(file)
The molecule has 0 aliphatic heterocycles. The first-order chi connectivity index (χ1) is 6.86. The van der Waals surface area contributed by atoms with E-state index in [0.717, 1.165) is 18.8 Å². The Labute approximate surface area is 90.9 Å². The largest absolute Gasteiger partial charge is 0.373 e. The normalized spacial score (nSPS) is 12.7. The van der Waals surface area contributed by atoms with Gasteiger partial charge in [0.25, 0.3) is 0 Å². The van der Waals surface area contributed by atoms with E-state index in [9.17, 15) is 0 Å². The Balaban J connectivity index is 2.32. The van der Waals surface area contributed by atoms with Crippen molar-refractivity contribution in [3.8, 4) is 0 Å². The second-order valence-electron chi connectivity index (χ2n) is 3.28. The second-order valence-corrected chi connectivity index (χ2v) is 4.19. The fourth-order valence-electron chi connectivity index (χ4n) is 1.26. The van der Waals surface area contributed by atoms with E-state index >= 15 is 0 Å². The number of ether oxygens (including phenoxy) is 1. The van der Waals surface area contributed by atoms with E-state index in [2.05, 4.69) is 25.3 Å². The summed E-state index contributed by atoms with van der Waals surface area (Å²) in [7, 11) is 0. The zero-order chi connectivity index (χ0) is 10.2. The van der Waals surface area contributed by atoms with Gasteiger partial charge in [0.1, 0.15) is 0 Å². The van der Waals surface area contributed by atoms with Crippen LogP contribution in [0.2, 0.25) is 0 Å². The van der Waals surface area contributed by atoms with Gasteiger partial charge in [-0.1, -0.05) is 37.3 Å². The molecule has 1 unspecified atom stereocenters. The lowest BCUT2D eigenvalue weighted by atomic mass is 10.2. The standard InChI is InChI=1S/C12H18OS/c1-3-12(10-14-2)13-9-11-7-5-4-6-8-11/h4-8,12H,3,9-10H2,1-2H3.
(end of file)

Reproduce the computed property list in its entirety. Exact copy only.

The molecule has 0 aliphatic heterocycles. The first-order chi connectivity index (χ1) is 6.86. The van der Waals surface area contributed by atoms with E-state index in [0.717, 1.165) is 18.8 Å². The Labute approximate surface area is 90.9 Å². The largest absolute Gasteiger partial charge is 0.373 e. The normalized spacial score (nSPS) is 12.7. The van der Waals surface area contributed by atoms with Gasteiger partial charge in [0.25, 0.3) is 0 Å². The van der Waals surface area contributed by atoms with E-state index in [9.17, 15) is 0 Å². The Balaban J connectivity index is 2.32. The van der Waals surface area contributed by atoms with Crippen molar-refractivity contribution in [3.8, 4) is 0 Å². The second-order valence-electron chi connectivity index (χ2n) is 3.28. The second-order valence-corrected chi connectivity index (χ2v) is 4.19. The fourth-order valence-electron chi connectivity index (χ4n) is 1.26. The van der Waals surface area contributed by atoms with E-state index >= 15 is 0 Å². The number of ether oxygens (including phenoxy) is 1. The van der Waals surface area contributed by atoms with E-state index in [2.05, 4.69) is 25.3 Å². The summed E-state index contributed by atoms with van der Waals surface area (Å²) in [7, 11) is 0. The zero-order chi connectivity index (χ0) is 10.2. The van der Waals surface area contributed by atoms with Gasteiger partial charge in [0.1, 0.15) is 0 Å². The van der Waals surface area contributed by atoms with Crippen LogP contribution in [0.2, 0.25) is 0 Å². The van der Waals surface area contributed by atoms with Gasteiger partial charge in [-0.1, -0.05) is 37.3 Å². The molecule has 1 unspecified atom stereocenters. The lowest BCUT2D eigenvalue weighted by atomic mass is 10.2. The standard InChI is InChI=1S/C12H18OS/c1-3-12(10-14-2)13-9-11-7-5-4-6-8-11/h4-8,12H,3,9-10H2,1-2H3.